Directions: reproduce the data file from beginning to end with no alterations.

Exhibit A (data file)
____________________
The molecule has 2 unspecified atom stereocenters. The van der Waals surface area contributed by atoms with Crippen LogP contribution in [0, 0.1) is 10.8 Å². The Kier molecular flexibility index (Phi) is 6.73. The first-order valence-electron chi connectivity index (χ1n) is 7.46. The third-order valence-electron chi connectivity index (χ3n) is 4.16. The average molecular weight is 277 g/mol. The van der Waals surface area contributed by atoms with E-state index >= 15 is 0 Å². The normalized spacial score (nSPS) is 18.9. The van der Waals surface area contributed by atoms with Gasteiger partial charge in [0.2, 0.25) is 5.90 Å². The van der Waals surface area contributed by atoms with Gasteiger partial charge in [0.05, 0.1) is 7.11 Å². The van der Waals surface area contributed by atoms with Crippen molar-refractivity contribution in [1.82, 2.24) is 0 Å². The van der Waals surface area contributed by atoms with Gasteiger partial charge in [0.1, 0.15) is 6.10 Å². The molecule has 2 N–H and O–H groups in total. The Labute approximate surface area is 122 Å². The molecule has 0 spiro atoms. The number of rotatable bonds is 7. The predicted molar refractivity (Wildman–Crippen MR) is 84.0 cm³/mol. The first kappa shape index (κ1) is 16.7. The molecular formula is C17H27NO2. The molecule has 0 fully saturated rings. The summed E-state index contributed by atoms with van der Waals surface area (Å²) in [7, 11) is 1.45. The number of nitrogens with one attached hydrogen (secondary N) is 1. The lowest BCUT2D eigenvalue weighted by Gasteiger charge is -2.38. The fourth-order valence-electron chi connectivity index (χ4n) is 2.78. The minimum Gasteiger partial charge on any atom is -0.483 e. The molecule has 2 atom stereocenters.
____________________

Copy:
The molecule has 2 unspecified atom stereocenters. The van der Waals surface area contributed by atoms with Crippen LogP contribution in [0, 0.1) is 10.8 Å². The Kier molecular flexibility index (Phi) is 6.73. The first-order valence-electron chi connectivity index (χ1n) is 7.46. The third-order valence-electron chi connectivity index (χ3n) is 4.16. The average molecular weight is 277 g/mol. The van der Waals surface area contributed by atoms with E-state index >= 15 is 0 Å². The normalized spacial score (nSPS) is 18.9. The van der Waals surface area contributed by atoms with Gasteiger partial charge in [0.2, 0.25) is 5.90 Å². The van der Waals surface area contributed by atoms with Gasteiger partial charge in [0.05, 0.1) is 7.11 Å². The van der Waals surface area contributed by atoms with Crippen molar-refractivity contribution in [1.82, 2.24) is 0 Å². The van der Waals surface area contributed by atoms with Gasteiger partial charge in [0.1, 0.15) is 6.10 Å². The molecule has 2 N–H and O–H groups in total. The Labute approximate surface area is 122 Å². The molecule has 0 spiro atoms. The number of rotatable bonds is 7. The predicted molar refractivity (Wildman–Crippen MR) is 84.0 cm³/mol. The first kappa shape index (κ1) is 16.7. The molecular formula is C17H27NO2. The molecule has 0 fully saturated rings. The summed E-state index contributed by atoms with van der Waals surface area (Å²) in [7, 11) is 1.45. The number of nitrogens with one attached hydrogen (secondary N) is 1. The lowest BCUT2D eigenvalue weighted by Gasteiger charge is -2.38. The fourth-order valence-electron chi connectivity index (χ4n) is 2.78. The minimum Gasteiger partial charge on any atom is -0.483 e. The molecule has 2 atom stereocenters.